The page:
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  1. #1
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    Scalpel Rear Suspension,

    Hey Guys,

    Recently just built up my al scalpel, absolutely stoked with the bike, but just wondering... I've set up the RP23 to 8mm sag with kit on, but on long downhills i've been turning the propedal to 'open" to get the rear a bit more active, rides beautifully but I notice that the rear is almost using up almost all the travel, (must be a couple mm from bottoming out) its not a particularly rough trail, just a little afraid of bottoming out causing some damage etc... should I not be turning off the pro-pedal on long decents? is my sag set up incorrectly? is this a silly question?

    Set up is the alu frame, Fox RLC lefty, american classic wheelset, otherwise components same as a scalpel 2 ...

  2. #2
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    It's a good thing to use almost all of the travel when the propedal is turned off (this means that you are getting max benefit of you rear suspension). That said, you don't want to bottom it out often. I recommend keeping an eye on for a couple more rides. If it looks like you should add a pound or two, then add a pound or two. Then once you find the optimum pressure, write it down or remember it and then try all three levels of propedal. Most of all enjoy your new ride.

  3. #3
    mad aussie
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    I find I use pretty much all of the travel, but havent noticed any harsh bottoming out even on landing 2' jumps. The Scalpel seems to ramp up at the end due to the flexing stay design so I wouldnt be concerned. If you notice any harsh bottom out then run a little more pressure, remember that on the Scalpel a little makes quite a bit of difference. I use a Marzocchi low pressure pump.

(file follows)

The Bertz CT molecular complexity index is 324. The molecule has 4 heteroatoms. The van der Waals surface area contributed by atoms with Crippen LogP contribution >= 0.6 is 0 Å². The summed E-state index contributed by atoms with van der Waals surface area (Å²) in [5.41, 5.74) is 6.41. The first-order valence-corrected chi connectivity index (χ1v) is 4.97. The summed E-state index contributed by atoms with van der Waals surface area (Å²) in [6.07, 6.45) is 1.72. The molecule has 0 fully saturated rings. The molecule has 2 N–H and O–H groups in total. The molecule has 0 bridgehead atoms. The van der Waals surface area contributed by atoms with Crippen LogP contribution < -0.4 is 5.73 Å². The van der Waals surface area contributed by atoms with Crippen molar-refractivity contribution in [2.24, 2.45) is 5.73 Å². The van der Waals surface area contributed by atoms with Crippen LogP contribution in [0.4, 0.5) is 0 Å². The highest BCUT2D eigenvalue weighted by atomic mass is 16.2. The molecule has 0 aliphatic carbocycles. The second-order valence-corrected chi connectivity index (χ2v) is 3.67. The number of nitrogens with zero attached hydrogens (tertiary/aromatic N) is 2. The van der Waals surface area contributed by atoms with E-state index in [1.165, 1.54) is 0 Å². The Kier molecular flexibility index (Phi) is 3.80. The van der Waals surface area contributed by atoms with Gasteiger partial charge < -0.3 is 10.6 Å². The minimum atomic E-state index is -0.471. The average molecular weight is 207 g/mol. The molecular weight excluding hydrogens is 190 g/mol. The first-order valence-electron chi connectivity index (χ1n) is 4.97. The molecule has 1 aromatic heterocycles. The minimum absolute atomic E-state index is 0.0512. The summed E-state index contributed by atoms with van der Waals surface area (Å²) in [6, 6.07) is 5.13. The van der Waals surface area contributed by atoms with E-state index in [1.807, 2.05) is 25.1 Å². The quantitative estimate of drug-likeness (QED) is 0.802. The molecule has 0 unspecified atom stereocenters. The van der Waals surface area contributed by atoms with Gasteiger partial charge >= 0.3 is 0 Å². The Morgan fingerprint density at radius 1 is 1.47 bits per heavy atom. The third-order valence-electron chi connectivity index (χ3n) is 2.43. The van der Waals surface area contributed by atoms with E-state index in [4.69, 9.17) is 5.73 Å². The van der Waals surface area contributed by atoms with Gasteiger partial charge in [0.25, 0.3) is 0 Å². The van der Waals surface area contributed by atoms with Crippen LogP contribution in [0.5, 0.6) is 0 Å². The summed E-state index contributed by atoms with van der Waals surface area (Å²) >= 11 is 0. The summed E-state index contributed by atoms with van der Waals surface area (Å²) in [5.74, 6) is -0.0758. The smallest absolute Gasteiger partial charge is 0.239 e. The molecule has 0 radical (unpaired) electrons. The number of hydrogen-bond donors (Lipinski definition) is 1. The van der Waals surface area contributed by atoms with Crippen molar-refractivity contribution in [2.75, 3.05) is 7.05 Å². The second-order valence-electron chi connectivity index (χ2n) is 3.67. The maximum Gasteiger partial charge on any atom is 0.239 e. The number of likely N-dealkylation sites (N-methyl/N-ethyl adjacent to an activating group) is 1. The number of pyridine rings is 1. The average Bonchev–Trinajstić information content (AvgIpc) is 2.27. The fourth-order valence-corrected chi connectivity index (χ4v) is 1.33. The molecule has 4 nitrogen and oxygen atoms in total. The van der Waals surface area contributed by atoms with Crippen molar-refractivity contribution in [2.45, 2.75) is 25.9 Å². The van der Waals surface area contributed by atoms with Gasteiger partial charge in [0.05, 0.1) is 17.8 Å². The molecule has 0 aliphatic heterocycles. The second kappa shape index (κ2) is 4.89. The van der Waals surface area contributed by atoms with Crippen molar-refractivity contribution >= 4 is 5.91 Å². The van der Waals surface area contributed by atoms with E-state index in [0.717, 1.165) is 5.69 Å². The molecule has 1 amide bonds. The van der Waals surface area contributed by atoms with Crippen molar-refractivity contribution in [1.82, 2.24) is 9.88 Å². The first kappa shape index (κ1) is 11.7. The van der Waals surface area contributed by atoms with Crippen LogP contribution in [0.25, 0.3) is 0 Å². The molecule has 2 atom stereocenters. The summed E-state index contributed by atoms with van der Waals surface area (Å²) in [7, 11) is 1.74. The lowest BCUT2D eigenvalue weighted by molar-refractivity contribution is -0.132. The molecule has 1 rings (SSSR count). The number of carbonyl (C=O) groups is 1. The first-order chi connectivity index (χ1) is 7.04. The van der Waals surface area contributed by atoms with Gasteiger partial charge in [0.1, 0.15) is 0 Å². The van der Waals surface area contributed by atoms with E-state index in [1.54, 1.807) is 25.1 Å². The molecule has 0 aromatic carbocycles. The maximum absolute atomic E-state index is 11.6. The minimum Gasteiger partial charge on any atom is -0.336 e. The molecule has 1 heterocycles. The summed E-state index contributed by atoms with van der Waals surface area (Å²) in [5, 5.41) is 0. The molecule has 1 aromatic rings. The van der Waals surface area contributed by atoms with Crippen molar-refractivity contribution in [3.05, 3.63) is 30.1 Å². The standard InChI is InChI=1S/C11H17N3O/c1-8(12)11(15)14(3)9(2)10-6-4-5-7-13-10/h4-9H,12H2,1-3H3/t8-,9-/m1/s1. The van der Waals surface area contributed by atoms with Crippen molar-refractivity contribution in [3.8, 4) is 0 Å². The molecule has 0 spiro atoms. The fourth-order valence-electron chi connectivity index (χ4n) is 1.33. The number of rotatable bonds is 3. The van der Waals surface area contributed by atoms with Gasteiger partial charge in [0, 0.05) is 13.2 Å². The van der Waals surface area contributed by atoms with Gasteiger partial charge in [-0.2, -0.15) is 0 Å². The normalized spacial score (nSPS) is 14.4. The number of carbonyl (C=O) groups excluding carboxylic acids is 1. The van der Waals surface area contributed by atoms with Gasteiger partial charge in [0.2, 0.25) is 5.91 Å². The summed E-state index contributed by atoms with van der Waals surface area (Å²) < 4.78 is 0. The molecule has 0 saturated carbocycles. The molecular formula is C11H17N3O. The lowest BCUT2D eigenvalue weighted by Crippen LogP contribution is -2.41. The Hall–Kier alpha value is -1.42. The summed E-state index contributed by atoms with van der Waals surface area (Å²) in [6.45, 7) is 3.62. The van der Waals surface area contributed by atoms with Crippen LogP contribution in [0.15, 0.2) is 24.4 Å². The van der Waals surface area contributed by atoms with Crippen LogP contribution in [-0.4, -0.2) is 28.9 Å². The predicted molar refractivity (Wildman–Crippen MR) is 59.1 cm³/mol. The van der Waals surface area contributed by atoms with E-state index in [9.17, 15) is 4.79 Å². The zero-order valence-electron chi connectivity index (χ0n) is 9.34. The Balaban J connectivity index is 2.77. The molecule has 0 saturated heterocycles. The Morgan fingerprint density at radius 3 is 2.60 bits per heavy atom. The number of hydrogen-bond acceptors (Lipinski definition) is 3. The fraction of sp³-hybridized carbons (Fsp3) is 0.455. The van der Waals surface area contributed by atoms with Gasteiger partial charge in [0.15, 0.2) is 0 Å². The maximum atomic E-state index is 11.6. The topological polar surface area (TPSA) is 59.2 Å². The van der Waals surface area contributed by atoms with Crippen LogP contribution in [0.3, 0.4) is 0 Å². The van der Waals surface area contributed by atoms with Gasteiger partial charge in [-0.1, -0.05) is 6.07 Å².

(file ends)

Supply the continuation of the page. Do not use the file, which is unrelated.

Kevin

  4. #4
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    Hi Paul,

    From RSA hey?

    Anyways yes it's a good thing to use all the travel in full open mode. However you have set up the bike for you in your riding kit. Have you included the weight of your water in either bottles or Camelbak?

    8mm sag is about right but thats just a guideline.

    Push the Shock air pressure up a few psi to compensate for long downhills.

    You could also be finding that the Fox is suffereing from a little bit of damping fade too due to the high work rate of long descents. The oil is warming up and operating at the high temp end of it's viscosity range. Since the oil chamber is housed inside the air can there is not much heat transfer. The air can cools quicker due to higher surface area and exposure to airflow. the oildamper has no such priviledge.

    High air can pressure will help but also consider an oil change to increase the viscosity a little. If you increase teh airpressure than go one click up on the rebound damping too.

    caio

  5. #5
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    Thanks guys, very helpful! Its my first cannondale and I must admit, I'm hooked! love the way the scalpel rides(and the lefty...wow) but now I've come across a good deal on a carbon rush frame ... what are your thoughts on having two frames and interchanging components betwwen the two depnding on wether its a race or just everyday riding - these two particular frames seem to lend themselves to it? or are the differences between the two not worth the effort?

    thanks again for the advice

  6. #6
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    Hi Paul,

    The Rush and Scalpel feel very similar. The difference is apparent once you become acustom to the bikes. The Rush suspension rate is very linear. The Scalpel feels more like a VPP and climbs like one to.

    THe overlap between the two bikes is quite considerable. If you want another bike look at a Moto instead.

  7. #7
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    I think if you have the choice of 2 complete bikes, it's a good idea. If you have to share parts on the 2, you'll probably end up just riding the one you like best and let other frame take up space in the garage.

  8. #8
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    I have both an alum scalpel and a carbon rush. I wouldn't trade either one. They are built as complete bikes, though. The scalpel is also set up as a SS, with 0 deg. stem and flat bars, while Rush has risers and all the gears. Each serve me great, but I'm with rumshcawheely, build them both up.

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